PG&E documents said that Line 132 was of seamless construction. As it turns out, it was not. It was of weaker, welded construction. As I wrote here, welded seam pipes have long been known to be dangerous. To run them safely, the utility company should pressure-test them with water to make sure that they will not give way. PG&E didn’t do that.
A utility must determine the “Maximum Allowable Operating Pressure,” or MAOP, that a pipeline can be safely subjected to. To set a safe MAOP, the utility must know how the pipe is constructed. The weaker the pipe, the lower the MAOP. Because PG&E doesn’t seem to know how its pipes are constructed — for example, whether they are of seamless or welded construction — the NTSB is concerned that PG&E may have set maximum pressures too high and that its pipelines are thus unsafe.
It is critical to know all the characteristics of a pipeline in order to establish a valid MAOP below which the pipeline can be safely operated. The NTSB is concerned that [PG&E’s] inaccurate records may lead to incorrect MAOPs.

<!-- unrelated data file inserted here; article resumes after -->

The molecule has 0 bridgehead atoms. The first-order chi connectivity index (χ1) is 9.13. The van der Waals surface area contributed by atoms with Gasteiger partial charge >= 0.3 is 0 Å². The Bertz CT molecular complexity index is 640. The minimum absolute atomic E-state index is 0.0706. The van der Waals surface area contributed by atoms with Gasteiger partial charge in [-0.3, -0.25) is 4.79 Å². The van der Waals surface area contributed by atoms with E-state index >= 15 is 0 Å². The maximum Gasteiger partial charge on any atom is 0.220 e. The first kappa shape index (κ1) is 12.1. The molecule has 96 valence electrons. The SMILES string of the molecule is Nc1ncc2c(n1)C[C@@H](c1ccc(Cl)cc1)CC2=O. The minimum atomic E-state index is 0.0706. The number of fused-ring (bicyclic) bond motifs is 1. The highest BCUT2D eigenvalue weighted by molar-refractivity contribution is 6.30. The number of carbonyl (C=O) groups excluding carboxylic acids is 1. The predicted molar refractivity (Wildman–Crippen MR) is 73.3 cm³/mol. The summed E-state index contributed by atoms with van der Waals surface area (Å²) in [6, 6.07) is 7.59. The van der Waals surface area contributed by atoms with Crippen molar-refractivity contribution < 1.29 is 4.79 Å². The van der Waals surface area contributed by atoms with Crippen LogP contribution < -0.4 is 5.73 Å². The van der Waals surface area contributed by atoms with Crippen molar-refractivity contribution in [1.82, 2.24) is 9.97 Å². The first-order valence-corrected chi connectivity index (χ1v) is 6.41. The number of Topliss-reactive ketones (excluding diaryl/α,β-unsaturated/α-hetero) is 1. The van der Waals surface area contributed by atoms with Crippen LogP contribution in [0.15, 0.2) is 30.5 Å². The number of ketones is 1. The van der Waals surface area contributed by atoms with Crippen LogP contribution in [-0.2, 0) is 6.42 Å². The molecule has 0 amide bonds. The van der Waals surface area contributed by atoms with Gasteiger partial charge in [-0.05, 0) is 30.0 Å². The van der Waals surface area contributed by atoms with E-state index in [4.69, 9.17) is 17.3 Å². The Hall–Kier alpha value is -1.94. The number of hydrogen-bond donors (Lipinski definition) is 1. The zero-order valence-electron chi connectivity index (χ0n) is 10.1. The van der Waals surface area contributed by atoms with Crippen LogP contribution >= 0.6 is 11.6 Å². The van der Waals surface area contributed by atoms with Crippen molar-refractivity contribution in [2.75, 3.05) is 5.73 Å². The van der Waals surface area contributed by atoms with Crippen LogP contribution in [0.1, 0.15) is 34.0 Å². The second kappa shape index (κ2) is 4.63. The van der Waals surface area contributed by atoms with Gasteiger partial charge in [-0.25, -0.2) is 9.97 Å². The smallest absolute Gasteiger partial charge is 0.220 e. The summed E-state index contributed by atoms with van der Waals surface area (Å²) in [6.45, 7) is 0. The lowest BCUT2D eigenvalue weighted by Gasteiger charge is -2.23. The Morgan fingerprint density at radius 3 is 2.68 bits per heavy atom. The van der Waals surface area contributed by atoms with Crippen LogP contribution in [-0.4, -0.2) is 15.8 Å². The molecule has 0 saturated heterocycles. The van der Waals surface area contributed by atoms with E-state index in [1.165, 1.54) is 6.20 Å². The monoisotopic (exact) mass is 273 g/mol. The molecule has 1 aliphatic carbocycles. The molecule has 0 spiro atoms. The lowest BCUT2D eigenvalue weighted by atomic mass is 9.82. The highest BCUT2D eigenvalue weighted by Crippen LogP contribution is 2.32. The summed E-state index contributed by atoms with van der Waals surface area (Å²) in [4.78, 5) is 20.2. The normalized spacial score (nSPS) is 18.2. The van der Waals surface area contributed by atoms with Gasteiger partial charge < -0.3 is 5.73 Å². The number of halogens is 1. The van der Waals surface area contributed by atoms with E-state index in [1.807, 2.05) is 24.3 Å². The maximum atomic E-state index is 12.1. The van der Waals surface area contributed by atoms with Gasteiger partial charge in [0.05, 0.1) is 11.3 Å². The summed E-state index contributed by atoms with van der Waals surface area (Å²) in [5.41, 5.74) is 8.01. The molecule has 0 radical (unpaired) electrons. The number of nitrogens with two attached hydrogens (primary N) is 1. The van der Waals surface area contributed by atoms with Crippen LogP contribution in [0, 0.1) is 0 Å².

To prevent another San Bruno explosion, the NTSB is urgently recommending that, unless PG&E has actually water-tested a particular line, that it come up with “traceable, verifiable, and complete records” that describe the type of pipeline buried beneath the streets of populated neighborhoods. The NTSB wants PG&E to use those records to confirm that the MAOP assigned to the pipeline is appropriate.
If PG&E can’t find reliable records for a particular pipeline, then the NTSB suggests that PG&E water-test the line to ensure that the assigned MAOP is safe.
Water tests are a last resort because customers’ gas will need to be turned off during the tests. But we already know that PG&E’s records can’t be trusted. If you ask me, there really is no other way.